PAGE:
“If you don’t feel nervous in the field, you shouldn’t be in the field,” Sparrow said. “I wouldn’t have brought you with me if I didn’t think you were ready.”

“Why does everything still look the same as before the invasion?” Cat asked. “Like, why do they keep all of the signs illuminated? it seems pointless.”

“Well, it’s not exactly the same,” Sparrow said. “There are definitely little differences. Like that sign.” She pointed.

Cat looked where Sparrow as pointing. The sign read ‘You must wear a face’.

“That makes no sense,” Cat said.

“They haven’t quite mastered our language,” Sparrow said. “but I think it’s a reference to the facial recognition scanners.”

That had been part of several briefings before returning to the surface. The resistance had found and dismantled a few of these scanners for study. The most likely conclusion was that when citizens were taken, they were scanned and cataloged. The scanners in the wild would catch anybody who had yet to be cataloged and would sound the alarm. Reviewing this in her head did not make Cat any calmer.

“How safe are we out here?” Cat asked, her voice suddenly a little shaky.

“The lab rats whipped up these jammers for us and they are field-tested,” Sparrow said. “Visually, we are wearing our own lovely faces.” Cat turned away a little so she could blush at that. “Electronically, we present as drones already on file. We’re good. Though, we should probably limit our exposure out here to the mission and only the mission.”

Humanity’s resistance lived underground in isolated cells that communicated through dead drops and encrypted burst transmissions. They were structured so if one cell was taken, they would not be able to discover the others easily which would give the other cells time to scatter. They stole food and technology from the surface the best that they could. Luckily, they still had some engineers and scientists on their side. They were important for staying in front of the invaders’ efforts to hunt them. The countermeasures were holding for now. Their enclaves remained hidden for the time being.

“That makes sense,” Cat said. “We’re taking one of these brainwashed people to a safehouse for study, right? To see if their condition is reversible?”

“Yeah,” Sparrow said with determination and a faraway look. “I know the perfect person too.”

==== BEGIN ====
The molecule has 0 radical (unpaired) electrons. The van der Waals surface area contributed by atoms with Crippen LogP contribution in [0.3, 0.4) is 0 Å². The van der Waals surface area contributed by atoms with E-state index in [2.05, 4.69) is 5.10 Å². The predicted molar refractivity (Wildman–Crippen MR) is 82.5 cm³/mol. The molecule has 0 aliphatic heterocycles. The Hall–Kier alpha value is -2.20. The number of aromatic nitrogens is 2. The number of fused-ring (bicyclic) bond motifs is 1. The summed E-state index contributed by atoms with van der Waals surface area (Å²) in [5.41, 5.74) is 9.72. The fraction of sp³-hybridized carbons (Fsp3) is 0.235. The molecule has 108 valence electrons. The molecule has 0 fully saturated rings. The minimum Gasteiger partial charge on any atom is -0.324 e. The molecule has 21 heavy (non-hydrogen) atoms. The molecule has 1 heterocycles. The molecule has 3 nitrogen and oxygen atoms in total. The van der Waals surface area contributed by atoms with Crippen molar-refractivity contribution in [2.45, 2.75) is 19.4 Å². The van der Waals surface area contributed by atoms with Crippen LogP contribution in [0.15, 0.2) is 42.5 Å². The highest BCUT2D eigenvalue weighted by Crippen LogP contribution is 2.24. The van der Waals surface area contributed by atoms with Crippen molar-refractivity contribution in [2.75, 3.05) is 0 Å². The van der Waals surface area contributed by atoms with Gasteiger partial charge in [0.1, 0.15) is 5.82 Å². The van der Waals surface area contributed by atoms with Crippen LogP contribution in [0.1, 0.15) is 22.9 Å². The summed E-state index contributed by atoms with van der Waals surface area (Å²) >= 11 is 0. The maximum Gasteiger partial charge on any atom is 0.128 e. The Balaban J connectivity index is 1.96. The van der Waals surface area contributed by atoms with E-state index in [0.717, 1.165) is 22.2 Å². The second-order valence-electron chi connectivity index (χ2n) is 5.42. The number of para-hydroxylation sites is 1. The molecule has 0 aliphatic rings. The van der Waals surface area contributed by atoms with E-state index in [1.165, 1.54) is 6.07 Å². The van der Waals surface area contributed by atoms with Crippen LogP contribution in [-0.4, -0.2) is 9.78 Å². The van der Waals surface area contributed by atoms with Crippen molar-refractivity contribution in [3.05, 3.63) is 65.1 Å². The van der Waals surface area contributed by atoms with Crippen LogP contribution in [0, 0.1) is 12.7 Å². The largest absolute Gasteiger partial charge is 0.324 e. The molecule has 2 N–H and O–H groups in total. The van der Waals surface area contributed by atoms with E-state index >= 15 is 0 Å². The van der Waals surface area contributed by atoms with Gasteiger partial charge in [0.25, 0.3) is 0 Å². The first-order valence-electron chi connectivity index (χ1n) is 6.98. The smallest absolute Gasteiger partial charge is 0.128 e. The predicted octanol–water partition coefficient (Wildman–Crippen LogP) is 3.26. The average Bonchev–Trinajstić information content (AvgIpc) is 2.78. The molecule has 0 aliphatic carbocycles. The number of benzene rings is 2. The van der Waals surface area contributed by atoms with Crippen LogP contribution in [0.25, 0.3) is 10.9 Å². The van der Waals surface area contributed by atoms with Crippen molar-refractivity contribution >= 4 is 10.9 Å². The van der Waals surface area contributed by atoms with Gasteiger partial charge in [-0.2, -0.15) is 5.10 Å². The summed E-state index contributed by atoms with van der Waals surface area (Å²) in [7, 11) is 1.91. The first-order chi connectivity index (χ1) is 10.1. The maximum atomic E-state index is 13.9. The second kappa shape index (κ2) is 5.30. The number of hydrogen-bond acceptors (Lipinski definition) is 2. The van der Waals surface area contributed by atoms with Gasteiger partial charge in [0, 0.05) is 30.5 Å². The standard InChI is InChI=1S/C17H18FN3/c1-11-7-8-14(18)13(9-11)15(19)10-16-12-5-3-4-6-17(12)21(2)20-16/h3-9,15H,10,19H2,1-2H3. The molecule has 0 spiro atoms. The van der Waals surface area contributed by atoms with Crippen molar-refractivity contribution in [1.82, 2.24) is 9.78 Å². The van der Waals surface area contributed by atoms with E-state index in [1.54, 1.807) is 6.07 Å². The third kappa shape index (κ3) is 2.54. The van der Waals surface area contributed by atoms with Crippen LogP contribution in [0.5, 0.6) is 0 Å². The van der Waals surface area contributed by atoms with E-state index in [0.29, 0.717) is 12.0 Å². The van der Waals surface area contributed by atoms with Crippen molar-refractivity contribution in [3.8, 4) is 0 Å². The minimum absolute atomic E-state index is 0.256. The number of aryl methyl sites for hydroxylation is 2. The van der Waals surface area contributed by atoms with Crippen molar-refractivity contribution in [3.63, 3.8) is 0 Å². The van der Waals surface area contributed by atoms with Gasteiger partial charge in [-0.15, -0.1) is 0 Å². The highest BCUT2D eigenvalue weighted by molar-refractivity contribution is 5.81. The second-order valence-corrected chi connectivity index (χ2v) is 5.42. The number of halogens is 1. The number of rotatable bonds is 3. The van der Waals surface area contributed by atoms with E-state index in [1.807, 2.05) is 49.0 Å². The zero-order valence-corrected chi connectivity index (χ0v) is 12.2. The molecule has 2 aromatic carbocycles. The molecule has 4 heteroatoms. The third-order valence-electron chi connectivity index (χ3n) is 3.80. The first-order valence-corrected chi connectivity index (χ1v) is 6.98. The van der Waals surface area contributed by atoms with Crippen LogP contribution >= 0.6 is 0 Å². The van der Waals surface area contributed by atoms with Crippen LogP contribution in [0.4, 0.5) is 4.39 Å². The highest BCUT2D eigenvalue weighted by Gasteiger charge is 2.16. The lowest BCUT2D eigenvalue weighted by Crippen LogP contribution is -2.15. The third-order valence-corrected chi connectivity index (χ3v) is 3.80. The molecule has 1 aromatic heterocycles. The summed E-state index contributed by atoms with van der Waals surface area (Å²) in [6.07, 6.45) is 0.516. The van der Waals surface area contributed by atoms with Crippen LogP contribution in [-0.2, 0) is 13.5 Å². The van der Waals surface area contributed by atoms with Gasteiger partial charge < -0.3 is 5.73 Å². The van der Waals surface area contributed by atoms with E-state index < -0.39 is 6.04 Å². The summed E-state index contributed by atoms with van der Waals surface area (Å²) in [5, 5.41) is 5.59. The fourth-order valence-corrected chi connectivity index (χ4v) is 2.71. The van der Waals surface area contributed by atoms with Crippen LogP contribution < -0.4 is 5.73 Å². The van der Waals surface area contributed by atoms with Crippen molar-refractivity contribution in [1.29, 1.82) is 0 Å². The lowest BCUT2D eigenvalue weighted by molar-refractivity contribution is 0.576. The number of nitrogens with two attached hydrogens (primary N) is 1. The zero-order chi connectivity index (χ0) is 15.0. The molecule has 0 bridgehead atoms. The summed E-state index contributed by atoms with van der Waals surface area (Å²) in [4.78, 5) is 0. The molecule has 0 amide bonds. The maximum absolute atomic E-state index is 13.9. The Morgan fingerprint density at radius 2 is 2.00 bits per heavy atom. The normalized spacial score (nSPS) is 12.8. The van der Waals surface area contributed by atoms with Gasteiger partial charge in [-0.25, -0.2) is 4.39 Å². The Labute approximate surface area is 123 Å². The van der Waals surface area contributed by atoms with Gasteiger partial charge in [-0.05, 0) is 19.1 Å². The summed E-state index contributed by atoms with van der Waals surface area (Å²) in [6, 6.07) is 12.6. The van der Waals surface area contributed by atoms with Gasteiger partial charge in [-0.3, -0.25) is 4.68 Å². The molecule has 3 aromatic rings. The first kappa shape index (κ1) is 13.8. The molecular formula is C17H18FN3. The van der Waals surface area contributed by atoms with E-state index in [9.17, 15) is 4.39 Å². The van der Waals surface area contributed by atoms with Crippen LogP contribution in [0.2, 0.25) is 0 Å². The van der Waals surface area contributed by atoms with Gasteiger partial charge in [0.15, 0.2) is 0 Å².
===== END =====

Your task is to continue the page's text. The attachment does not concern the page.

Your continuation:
Undead Reckoning Pt. 11

August 21, 2021

Clarity thought about that statement as they started down the stairs. “Very interesting,” she said. “I suppose if the stories are true and the gods were destroyed, all of that energy would have to go somewhere. There is no way to destroy energy like that and the Riders were at least semi-mortal and they could not absorb that much energy. What vessels are the gods in now? Maybe they have no vessels. Maybe that means they are more powerful than ever.”

Ana shrugged with a small, unbothered smile. “I have not given it much thought,” she said. “It is enough zat I have faith, no? I am more focused on doing good in the vorld.”

“Now that’s an attitude I can get behind,” Talbot said. “You’ve just got to leave the world better than you found it.” He could guess that Clarity’s intellectual curiosity was not satiated but then again how did she expect to test any theories when it came to deities from the beyond?

“Vat do you do for ze vorld, Talbot?” Ana asked with a curious smile. “How do you make it better?”

“I’m a carpenter,” Talbot said. “I share a shop with two partners back home.”

“A noble profession,” Ana said. “Vhat brings a carpenter all ze vay out here for zis endeavor?”

All three of them stopped outside of the dining room as Talbot turned toward Ana. He was not about to get into it with a complete stranger even if Ana was a woman of the cloth. His past was painful and he still did not know why he had discussed it with Clarity. Something about her inquisitive eyes, maybe.

“I wasn’t always a carpenter,” Talbot said. “I’ll leave it at that for now. Lord Blackrance wanted me to come out of retirement but we have a difference of opinion. I came to tell him no face to face.”

“I tried to change his mind,” Clarity said. “It didn’t take.” She shrugged and shot a mischievous smile at Talbot. The look irked him for a heartbeat.

Ana’s smile was more beatific and kind. “I respect that you are a man who has left violence behind,” she said. “A man of peace. However, peace is not alvays the answer.”

“It’s my answer,” Talbot said. “I’ve already lost enough to battle. I support the mission, of course, but I don’t have the heart to join in.”

“Perhaps your heart may yet change,” Ana said with a smile. “Only you can decide your path.”